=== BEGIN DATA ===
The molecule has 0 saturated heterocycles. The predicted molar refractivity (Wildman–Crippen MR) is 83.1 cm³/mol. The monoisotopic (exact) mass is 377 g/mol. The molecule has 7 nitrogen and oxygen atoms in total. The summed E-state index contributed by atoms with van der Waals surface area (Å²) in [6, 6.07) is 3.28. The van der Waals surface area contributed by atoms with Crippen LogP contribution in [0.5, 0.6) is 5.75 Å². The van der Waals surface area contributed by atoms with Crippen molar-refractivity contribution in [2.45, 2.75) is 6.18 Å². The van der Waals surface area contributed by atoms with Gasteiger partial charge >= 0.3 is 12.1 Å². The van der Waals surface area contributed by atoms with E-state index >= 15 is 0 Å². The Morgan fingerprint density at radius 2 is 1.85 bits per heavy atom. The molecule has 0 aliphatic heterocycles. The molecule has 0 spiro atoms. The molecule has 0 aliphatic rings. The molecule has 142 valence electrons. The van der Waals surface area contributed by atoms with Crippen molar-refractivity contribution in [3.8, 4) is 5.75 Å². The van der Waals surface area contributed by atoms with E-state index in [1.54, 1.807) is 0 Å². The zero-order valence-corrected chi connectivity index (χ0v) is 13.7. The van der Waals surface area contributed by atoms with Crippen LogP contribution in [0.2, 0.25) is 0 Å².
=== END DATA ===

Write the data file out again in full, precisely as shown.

The molecule has 0 saturated heterocycles. The predicted molar refractivity (Wildman–Crippen MR) is 83.1 cm³/mol. The monoisotopic (exact) mass is 377 g/mol. The molecule has 7 nitrogen and oxygen atoms in total. The summed E-state index contributed by atoms with van der Waals surface area (Å²) in [6, 6.07) is 3.28. The van der Waals surface area contributed by atoms with Crippen LogP contribution in [0.5, 0.6) is 5.75 Å². The van der Waals surface area contributed by atoms with Crippen molar-refractivity contribution in [2.45, 2.75) is 6.18 Å². The van der Waals surface area contributed by atoms with Gasteiger partial charge >= 0.3 is 12.1 Å². The van der Waals surface area contributed by atoms with E-state index >= 15 is 0 Å². The Morgan fingerprint density at radius 2 is 1.85 bits per heavy atom. The molecule has 0 aliphatic heterocycles. The molecule has 0 spiro atoms. The molecule has 0 aliphatic rings. The molecule has 142 valence electrons. The van der Waals surface area contributed by atoms with Crippen molar-refractivity contribution in [3.8, 4) is 5.75 Å². The van der Waals surface area contributed by atoms with E-state index in [1.54, 1.807) is 0 Å². The zero-order valence-corrected chi connectivity index (χ0v) is 13.7. The van der Waals surface area contributed by atoms with Crippen LogP contribution in [0.2, 0.25) is 0 Å².